Hong Kong enters next phase of 'revival' effort


HONG KONG -- The Hong Kong Tourism Board last month launched a worldwide tourism marketing campaign amid signs of an economic recovery -- helped by a tourism rebound -- following the SARS outbreak.

Dubbed "Live It, Love It," the initiative is the second phase of Hong Kong's so-called "revival campaign" to encourage tourists to return to the territory.

Hong Kong's new An outbreak of SARS hit Hong Kong between March and May, claiming 299 lives and sickening 1,755. It inflicted major losses on Hong Kong's economy. The territory was declared SARS-free by the World Health Organization on July 23.

The new campaign follows the "Hong Kong Welcomes You" promotion that ran from July to mid-September. That campaign helped Hong Kong achieve month-to-month increases in tourist arrivals, culminating in a 9.6% increase in arrivals in August compared with August 2002.

"The objective of the first phase was to rebuild confidence," said Clara Chong, executive director of the Hong Kong Tourism Board. "The objective of the new campaign is to reinforce Hong Kong's position as a diverse, cosmopolitan city."

The $16 million "Live It, Love It" campaign includes television, print and radio advertising featuring action film star Jackie Chan greeting visitors in several languages. The campaign is scheduled to run through March in the U.S., U.K., Canada, Australia, mainland China, Taiwan, Japan, Korea and Southeast Asia.

In addition to the media component, Hong Kong has plans for a "mega-event" every month featuring a different cultural theme.

Among the events planned are an international musical fireworks competition in October, Winterfest from mid-November to December and the International Chinese New Year's Night Parade in January.

The campaign will be supported by a series of road shows and trade activities in major feeder markets.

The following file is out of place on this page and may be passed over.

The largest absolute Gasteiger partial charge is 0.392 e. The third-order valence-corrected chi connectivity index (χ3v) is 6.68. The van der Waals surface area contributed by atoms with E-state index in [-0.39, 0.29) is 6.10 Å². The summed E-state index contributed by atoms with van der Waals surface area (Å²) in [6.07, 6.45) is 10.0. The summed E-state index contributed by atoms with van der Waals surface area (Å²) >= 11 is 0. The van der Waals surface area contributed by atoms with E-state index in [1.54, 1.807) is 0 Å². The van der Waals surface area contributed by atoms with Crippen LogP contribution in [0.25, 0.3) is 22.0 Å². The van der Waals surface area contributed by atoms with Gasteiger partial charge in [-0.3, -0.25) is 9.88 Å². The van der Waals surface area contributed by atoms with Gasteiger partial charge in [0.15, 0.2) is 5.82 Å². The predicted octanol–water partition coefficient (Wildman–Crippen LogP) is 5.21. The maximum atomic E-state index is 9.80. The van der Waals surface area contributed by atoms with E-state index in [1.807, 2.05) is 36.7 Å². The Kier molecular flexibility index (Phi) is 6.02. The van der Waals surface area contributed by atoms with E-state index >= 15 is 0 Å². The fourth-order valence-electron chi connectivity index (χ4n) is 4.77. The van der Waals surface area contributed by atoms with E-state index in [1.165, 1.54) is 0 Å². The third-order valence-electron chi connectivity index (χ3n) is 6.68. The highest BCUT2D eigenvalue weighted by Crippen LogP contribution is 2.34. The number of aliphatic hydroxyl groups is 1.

Chong said although Hong Kong's economy shrank in both the first and second quarters of the year, the Hong Kong government has raised its full-year Growth Domestic Product (GDP) forecast for 2003 to 2.0% from 1.5%.

Next year, Chong said, the economy is projected to grow by as much as 5%.

Chong said Hong Kong is poised for a major hotel expansion to accommodate an anticipated increase in visitors from mainland China. This year, Hong Kong expects to welcome almost 8 million mainland tourists, rising to 10 million in 2004.

Under an agreement between Hong Kong and China signed in June, residents of Shanghai, Beijing and seven cities in the Guangdong prov-ince are allowed to visit Hong Kong as individuals, without having to go as part of a sanctioned group.

To accommodate the increase, the Hong Kong government announced it will expedite the approval process for hotel projects by simplifying the necessary documentation and speeding up the land-premium negotiation process.

Hong Kong has more than 42,000 hotel rooms, with another 12,000 expected to be completed within the next two years. Another 20,000 rooms are expected to open within the next five years.

Chong said Hong Kong plans to open the International Exhibition Center in late 2005. The facility will be located next to Hong Kong Airport, doubling the convention and exhibition space in Hong Kong.

To contact reporter Jorge Sidron, send e-mail to [email protected].

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